Real estate lease option investing is simply leasing property under a legal agreement that allows the lessor/renter exclusive rights to purchase the property within a predetermined time period and prohibits the lessee from selling the property during this time period.
Problems with Traditional Real Estate Investing
For most, traditional real estate investing is common knowledge. That is, you locate a property that you want to invest in and you pay a large substantial down payment for a loan on the property. In order to obtain a loan for an investment property, your lender will require you to qualify for this loan which may include; a down payment (mostly 20%, perhaps more), good credit, and the proof that you have a good source of income.
If you meet the qualifications of the lenders and close on the property. You now face the challenge of keeping the property rented and maintain the mortgage for the next 30 years. You often may find it challenging where you may need to evict and seek rent collections, as well as other property management hassles.
However, if all successful, in the long-term, you will end up with some great equity and eventually own your investment free and clear. Still, this strategy is better than most, but it still requires the long-haul and it takes commitment. But if you do this with 10 or so properties, you will end up with a very nice portfolio and monthly cash flow.
So, why don’t more people do this? After all, it is a better retirement plan than your stock or mutual fund investments. And like I just said, this is traditional real estate investing. There is so much more to accelerate the growth of these investments, e.g. velocity banking, leveraging, tax benefits, etc. But the reality is most people are just scared to even get started by the traditional way.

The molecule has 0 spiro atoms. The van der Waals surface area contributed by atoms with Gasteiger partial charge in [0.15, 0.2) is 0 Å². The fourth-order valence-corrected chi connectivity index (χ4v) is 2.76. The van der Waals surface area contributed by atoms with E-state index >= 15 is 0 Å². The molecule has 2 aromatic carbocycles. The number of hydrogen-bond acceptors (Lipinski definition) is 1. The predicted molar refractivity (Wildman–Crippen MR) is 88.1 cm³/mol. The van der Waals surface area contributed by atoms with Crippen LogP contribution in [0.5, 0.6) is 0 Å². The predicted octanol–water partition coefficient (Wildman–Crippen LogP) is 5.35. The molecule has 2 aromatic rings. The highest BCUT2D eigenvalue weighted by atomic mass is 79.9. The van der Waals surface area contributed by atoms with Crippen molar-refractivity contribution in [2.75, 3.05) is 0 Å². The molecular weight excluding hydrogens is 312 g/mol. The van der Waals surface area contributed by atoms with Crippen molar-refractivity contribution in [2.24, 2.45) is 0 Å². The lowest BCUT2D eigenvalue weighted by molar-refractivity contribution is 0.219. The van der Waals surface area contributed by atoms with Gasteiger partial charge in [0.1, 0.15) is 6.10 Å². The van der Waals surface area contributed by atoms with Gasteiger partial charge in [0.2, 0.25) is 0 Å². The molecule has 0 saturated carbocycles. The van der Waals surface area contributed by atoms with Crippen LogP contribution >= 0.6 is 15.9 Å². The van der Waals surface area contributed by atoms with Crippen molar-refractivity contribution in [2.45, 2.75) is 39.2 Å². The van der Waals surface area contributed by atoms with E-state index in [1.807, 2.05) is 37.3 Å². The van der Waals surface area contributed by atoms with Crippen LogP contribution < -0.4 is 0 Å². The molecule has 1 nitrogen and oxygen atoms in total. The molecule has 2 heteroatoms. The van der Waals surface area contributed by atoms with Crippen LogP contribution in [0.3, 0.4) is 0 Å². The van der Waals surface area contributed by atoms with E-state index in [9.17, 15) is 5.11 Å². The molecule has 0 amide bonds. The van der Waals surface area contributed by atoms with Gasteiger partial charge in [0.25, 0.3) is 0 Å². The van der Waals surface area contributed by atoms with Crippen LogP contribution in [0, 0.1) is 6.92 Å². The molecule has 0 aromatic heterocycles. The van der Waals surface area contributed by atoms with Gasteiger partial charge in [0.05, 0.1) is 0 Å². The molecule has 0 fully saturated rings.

Why? Why do people have fears to get started in real estate investing with traditional real estate investing? Although, there can be multiple reasons why. It really comes down to not having enough capital, being afraid of risk, having a concern for negative cash flow, and falling into the trap of being a property manager.
Problem #1 Not Enough Capital
How often do you hear folks say that I need capital or I don’t have any capital? Sadly, too many. People are so afraid to get started without having funds or access to funds to get started in any business or investment endeavor. And if they do manage to get started, they soon find out that their capital dries up quick, which makes them extremely nervous.
However, as the old cliché goes, ‘you need money to make money.’ But the reality is if you can’t make money with no money you can’t make money with money.
Problem # 2 Being afraid or Risk
If you have $100,000 tied up in investment and things start to go sour, you potentially can lose out. And yes, all investments are risky. But there are also exit strategies that will decrease your risk, when or if things start to go south. Yet, the biggest risk is not taking the risk, and those who are not brave to jump in will accomplish nothing.
Problem #3 Negative Cash Flow
Another big problem that people are afraid of is having negative cash flow. Suppose you can’t find a renter or you need to make some big repairs on the property that will eat up your funds and you now have negative cash flow. Yes, it could be a big problem but if you learn techniques like the velocity banking strategy, you will learn how to have emergency funds in case you do run into negative cash flow. There are always solutions to a problem if the investor is willing to think outside the box. This is why it is important to be fully committed and educated before you start playing. You wouldn’t go into law without a law degree, would you? Why on earth would you start playing with investments without understanding the industry?
Problem #4 Landlord Trap
Suppose you started out aggressive and you started to see the potential that real estate investing has on your finances and you accumulate many properties over a few years. Then you wake up one morning realizing that you are spending way too much time on the upkeeping and maintenance of these properties. This is another fear that many have when it comes to renting or property investments. For most, many do not want the anxiety and stress to keep renters in, maintenance up, and the hassles that come along with the traditional way of investing. Therefore, they’d rather not even get started or quickly start downsizing.
But again, the solution to this problem is learning how to manage property managers not properties. You are as an investor should understand the economic concept of ‘opportunity cost.’ Opportunity cost, simply stated, is the loss of potential benefits when choosing one alternative over another, that is, you know that your time is greater utilizing on making deals in investments and not actually managing the property. So, use your time making deals and hire the property managers to manage the properties.
What is Creative Real Estate Investing?